Deep-sea research vessel to search downed Turkish plane
Exploration vessel Nautilus was expected to set sail on Friday to Eastern Mediterranean to join search and rescue efforts to find a Syrian-downed Turkish military plane.
The 64-meter deep-sea research vessel, which is currently based in Bodrum, Turkey, is expected to arrive in the area in two days to contribute to efforts to locate the wreckage of the Turkish RF4 reconnaissance plane which was shot down by Syria in international airspace last Friday.
The Nautilus is equipped with remote controlled vehicles (Hercules, Argus, Diana and Echo) that can descend to depths up to 4,000 meters.
The vehicles house an array of cameras and acoustic sensors that are used to gather video and other data during each dive.
In a statement yesterday, the Turkish General Staff said two pilots and the wreckage of a Turkish plane were still missing.
The General Staff said search and rescue teams had swept an area of over 1,600 square sea miles only to recover pieces of military equipment pilots used and chunks of the downed RF4 military reconnaissance plane.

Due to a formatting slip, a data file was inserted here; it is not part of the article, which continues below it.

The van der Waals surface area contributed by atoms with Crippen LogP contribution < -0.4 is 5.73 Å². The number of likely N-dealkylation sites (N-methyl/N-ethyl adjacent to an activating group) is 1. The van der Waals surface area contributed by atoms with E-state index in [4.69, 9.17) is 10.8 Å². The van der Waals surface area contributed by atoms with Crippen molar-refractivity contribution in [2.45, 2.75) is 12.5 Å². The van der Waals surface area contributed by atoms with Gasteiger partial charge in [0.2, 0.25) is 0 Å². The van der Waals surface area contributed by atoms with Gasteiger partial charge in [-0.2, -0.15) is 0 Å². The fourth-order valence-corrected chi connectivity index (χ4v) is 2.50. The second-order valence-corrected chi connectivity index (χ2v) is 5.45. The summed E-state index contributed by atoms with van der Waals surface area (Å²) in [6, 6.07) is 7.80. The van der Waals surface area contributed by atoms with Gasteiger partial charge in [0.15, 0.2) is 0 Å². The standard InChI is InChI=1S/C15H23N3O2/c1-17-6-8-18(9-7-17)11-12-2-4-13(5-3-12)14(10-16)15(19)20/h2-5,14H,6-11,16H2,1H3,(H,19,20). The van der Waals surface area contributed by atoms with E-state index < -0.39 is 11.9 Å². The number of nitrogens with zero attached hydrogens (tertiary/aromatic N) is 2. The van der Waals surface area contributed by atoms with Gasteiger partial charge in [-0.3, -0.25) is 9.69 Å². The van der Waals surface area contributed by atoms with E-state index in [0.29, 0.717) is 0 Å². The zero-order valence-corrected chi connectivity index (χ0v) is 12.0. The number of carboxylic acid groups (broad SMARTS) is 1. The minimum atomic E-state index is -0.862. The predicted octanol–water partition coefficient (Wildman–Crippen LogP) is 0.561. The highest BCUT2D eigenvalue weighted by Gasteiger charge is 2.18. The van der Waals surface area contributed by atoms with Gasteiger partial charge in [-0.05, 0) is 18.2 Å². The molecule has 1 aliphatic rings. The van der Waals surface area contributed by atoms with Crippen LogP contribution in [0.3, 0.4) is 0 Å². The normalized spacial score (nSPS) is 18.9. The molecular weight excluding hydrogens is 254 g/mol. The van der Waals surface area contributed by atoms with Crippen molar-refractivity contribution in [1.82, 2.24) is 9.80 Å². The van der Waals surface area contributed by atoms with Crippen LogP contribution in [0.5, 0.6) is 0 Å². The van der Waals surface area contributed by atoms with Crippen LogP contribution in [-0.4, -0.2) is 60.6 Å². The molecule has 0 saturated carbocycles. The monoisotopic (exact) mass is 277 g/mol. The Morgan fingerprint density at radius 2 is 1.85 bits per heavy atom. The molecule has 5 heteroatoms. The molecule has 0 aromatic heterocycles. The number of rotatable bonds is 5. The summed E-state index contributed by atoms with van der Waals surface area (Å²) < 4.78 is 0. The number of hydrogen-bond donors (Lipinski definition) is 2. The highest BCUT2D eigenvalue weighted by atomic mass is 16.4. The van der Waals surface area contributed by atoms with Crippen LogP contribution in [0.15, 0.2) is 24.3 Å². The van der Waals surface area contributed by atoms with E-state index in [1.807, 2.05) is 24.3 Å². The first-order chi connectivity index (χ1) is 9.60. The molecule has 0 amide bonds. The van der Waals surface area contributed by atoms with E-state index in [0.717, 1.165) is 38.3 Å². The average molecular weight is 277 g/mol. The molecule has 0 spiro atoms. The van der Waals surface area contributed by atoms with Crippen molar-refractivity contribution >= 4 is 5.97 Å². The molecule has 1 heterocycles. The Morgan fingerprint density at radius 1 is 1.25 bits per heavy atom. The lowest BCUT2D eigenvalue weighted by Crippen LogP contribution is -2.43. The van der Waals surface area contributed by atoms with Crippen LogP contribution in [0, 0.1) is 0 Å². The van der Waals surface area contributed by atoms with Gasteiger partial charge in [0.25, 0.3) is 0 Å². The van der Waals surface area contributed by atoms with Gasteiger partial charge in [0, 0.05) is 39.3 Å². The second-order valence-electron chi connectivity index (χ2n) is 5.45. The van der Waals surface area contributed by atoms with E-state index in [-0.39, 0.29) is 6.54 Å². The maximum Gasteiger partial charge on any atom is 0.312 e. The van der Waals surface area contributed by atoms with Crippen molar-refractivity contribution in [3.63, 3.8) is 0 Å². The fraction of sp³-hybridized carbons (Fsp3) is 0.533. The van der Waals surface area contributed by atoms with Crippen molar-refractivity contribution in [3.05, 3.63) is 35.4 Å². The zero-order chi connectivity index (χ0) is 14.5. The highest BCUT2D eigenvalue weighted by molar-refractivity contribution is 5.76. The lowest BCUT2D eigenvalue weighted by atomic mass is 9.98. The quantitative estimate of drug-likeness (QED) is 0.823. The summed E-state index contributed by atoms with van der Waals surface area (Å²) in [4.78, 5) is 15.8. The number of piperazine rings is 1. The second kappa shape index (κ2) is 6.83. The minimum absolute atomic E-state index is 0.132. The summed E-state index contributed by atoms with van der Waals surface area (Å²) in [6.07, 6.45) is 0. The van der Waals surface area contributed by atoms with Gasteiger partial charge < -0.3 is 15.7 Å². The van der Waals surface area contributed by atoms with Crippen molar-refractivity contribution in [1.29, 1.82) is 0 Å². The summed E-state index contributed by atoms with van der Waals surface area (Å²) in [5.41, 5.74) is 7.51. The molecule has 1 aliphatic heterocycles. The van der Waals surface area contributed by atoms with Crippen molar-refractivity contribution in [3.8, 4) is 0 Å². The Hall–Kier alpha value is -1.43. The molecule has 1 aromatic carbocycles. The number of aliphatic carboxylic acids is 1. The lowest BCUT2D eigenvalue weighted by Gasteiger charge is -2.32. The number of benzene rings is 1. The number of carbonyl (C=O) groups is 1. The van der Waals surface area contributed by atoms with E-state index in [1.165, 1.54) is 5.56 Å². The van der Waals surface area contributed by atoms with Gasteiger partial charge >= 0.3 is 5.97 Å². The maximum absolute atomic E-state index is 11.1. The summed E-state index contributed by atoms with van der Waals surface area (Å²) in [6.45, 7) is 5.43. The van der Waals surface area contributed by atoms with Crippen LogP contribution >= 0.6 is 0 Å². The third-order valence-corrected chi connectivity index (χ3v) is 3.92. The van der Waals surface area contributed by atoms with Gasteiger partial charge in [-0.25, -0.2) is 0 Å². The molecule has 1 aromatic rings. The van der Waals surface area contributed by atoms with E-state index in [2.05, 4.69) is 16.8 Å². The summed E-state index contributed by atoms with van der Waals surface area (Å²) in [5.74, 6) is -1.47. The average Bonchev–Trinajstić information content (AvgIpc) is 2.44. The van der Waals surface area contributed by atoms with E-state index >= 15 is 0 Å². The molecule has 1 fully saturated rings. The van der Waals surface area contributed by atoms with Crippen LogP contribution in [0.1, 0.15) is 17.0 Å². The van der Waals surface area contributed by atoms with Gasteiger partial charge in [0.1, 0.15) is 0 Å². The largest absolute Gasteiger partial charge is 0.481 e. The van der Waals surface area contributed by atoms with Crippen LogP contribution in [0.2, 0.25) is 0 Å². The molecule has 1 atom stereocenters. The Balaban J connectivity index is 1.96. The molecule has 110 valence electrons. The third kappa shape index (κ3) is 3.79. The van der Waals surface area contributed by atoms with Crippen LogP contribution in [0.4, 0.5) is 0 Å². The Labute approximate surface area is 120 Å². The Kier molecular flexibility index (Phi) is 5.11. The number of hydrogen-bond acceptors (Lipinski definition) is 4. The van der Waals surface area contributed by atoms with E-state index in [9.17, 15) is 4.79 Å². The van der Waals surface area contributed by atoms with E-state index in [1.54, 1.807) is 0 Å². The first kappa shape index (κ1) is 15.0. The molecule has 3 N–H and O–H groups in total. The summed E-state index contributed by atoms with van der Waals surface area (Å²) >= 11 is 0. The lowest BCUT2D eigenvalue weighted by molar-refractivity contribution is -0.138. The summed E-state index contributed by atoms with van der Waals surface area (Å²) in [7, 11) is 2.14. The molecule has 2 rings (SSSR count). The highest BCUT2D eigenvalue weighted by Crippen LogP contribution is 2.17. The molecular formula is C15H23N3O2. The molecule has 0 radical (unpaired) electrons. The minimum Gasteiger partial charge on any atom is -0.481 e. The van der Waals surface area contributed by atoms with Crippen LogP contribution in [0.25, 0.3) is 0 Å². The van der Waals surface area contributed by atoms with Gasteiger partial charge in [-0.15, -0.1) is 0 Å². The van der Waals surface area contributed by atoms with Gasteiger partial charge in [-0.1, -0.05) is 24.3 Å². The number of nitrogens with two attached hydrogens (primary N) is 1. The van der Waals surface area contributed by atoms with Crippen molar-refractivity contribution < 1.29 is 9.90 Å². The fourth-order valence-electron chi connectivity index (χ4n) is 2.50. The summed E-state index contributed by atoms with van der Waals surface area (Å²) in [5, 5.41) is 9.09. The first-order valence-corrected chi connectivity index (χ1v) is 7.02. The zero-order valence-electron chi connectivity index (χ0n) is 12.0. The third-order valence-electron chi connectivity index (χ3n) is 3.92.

The statement said the search and rescue efforts were still underway and they deployed a frigate, a gunboat, a patrol boat, two coast guard boats, a plane and four helicopters as well as a hydrographic vessel with the Turkish Naval Forces.
The statement also said the search zone had an average depth of 1,260 meters.
The unarmed Turkish plane was shot down by Syria while on a training and test mission after unintentionally strayed into Syrian airspace before it was quickly warned by Turkish authorities to leave.
The incident has drawn widespread condemnation amid the continuing violence in Syria.
Turkey said the Syrian act constituted a violation of international law and that Ankara would take "every necessary measure."
Turkish Prime Minister Recep Tayyip Erdogan on Tuesday said rules of military engagement of the Turkish Armed Forces had been revised in the face of the incident, adding, "any Syrian military element approaching the Turkish border from Syria will be considered as a military threat and dealt with accordingly."